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The practice of law today is largely a matter of using and interpreting statutes. Most fields of law have been codified and the practitioner is faced daily with the problem of determining the exact meaning of legislative enactments when he seeks to apply them to factual situations concerning which he must give advice. The success of today's lawyer depends in large part upon how able he is at interpreting statutes, in reaching decisions on the meaning of statutory language so that courts will hold with him in litigated cases and opposing counsel will agree with him in nonlitigated matters.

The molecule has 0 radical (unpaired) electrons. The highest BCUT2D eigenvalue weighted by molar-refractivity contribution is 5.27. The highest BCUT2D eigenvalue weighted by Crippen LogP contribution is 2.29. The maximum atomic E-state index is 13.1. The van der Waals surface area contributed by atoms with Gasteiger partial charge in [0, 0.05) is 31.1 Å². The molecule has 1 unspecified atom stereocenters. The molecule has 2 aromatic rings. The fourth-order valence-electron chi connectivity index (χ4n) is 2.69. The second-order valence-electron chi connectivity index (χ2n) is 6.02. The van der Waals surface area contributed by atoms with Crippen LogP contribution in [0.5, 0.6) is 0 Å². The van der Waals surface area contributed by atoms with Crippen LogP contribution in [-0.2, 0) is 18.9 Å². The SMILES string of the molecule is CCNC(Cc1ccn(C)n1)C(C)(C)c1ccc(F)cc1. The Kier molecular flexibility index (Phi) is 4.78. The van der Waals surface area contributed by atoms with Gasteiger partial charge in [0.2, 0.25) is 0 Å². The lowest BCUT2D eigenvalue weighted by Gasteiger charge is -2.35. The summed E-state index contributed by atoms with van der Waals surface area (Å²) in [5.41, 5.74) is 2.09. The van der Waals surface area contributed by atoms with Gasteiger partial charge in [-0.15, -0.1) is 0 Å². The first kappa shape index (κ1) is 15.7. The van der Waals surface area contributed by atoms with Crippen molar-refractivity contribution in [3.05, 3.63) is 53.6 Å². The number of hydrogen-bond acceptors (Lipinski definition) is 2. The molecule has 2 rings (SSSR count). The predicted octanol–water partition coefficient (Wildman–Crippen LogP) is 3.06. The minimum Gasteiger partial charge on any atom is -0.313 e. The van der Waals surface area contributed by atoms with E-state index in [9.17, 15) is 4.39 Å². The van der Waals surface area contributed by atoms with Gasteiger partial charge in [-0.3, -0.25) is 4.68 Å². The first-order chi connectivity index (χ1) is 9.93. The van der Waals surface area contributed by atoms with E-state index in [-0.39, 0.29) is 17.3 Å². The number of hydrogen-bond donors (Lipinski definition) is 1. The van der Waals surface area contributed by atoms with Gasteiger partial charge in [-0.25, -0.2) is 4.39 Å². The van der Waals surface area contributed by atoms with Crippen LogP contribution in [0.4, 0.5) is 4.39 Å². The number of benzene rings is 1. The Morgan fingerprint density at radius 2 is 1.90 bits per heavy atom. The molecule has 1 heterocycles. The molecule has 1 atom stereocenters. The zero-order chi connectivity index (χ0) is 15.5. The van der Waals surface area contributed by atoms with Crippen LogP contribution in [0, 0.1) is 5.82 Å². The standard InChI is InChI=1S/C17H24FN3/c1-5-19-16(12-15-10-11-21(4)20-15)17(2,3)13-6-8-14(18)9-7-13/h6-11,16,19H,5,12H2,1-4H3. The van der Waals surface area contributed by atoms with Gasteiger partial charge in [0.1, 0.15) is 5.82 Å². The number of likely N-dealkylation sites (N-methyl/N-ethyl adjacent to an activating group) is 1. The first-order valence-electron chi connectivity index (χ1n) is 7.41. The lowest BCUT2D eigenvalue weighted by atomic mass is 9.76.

But oftentimes statutory interpretation is not an easy matter. Language has limitations in fully expressing ideas, and the general, rather condensed expression of ideas characteristic of statutes inevitably results in uncertainty of meaning in borderline situations, even with well-drafted statutes. Since most of our words have varying meanings or varying shades of meaning, these basic units of language carry uncertainty of meaning with them. Groupings of words in statutory sections merely multiply the inherent uncertainty of words. The problem of the legislator is further complicated by the fact that he can rarely contemplate in advance all of the possible factual situations to which statutory language may be applicable. Then, of course, there is the problem of the poorly drafted statute. The inevitable difficulties in the way of certainty of expression are greatly increased when care is not taken in drafting.
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